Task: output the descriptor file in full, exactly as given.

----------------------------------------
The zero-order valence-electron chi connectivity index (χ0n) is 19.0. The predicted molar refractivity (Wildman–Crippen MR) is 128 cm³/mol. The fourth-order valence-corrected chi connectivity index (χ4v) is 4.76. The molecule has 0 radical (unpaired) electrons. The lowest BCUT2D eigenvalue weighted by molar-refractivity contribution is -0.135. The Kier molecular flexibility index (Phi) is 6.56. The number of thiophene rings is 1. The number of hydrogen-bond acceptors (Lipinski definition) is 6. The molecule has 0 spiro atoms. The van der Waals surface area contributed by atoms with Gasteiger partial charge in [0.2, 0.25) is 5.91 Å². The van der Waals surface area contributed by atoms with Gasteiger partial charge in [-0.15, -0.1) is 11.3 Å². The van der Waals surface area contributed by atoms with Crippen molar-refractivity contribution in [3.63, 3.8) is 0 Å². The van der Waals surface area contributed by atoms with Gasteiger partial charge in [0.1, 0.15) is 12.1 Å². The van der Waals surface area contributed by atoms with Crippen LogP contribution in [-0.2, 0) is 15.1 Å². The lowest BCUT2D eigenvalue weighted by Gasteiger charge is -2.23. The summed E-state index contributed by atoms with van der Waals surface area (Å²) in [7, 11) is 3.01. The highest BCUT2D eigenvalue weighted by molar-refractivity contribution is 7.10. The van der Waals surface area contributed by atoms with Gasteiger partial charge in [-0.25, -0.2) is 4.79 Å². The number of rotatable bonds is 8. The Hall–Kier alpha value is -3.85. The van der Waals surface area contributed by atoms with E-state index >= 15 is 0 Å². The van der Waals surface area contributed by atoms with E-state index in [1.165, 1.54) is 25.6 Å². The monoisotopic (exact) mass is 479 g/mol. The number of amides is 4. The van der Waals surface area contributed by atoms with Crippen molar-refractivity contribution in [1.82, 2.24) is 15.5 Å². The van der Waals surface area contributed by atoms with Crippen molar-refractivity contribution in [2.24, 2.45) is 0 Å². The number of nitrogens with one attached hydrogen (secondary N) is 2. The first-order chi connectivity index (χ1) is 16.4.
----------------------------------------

The zero-order valence-electron chi connectivity index (χ0n) is 19.0. The predicted molar refractivity (Wildman–Crippen MR) is 128 cm³/mol. The fourth-order valence-corrected chi connectivity index (χ4v) is 4.76. The molecule has 0 radical (unpaired) electrons. The lowest BCUT2D eigenvalue weighted by molar-refractivity contribution is -0.135. The Kier molecular flexibility index (Phi) is 6.56. The number of thiophene rings is 1. The number of hydrogen-bond acceptors (Lipinski definition) is 6. The molecule has 0 spiro atoms. The van der Waals surface area contributed by atoms with Gasteiger partial charge in [0.2, 0.25) is 5.91 Å². The van der Waals surface area contributed by atoms with Gasteiger partial charge in [-0.15, -0.1) is 11.3 Å². The van der Waals surface area contributed by atoms with Crippen molar-refractivity contribution in [3.63, 3.8) is 0 Å². The van der Waals surface area contributed by atoms with Gasteiger partial charge in [0.1, 0.15) is 12.1 Å². The van der Waals surface area contributed by atoms with Crippen LogP contribution in [-0.2, 0) is 15.1 Å². The lowest BCUT2D eigenvalue weighted by Gasteiger charge is -2.23. The summed E-state index contributed by atoms with van der Waals surface area (Å²) in [7, 11) is 3.01. The highest BCUT2D eigenvalue weighted by molar-refractivity contribution is 7.10. The van der Waals surface area contributed by atoms with Gasteiger partial charge in [-0.25, -0.2) is 4.79 Å². The number of rotatable bonds is 8. The Hall–Kier alpha value is -3.85. The van der Waals surface area contributed by atoms with E-state index >= 15 is 0 Å². The van der Waals surface area contributed by atoms with E-state index in [1.165, 1.54) is 25.6 Å². The monoisotopic (exact) mass is 479 g/mol. The number of amides is 4. The van der Waals surface area contributed by atoms with Crippen molar-refractivity contribution in [1.82, 2.24) is 15.5 Å². The van der Waals surface area contributed by atoms with Crippen molar-refractivity contribution in [2.24, 2.45) is 0 Å². The number of nitrogens with one attached hydrogen (secondary N) is 2. The first-order chi connectivity index (χ1) is 16.4.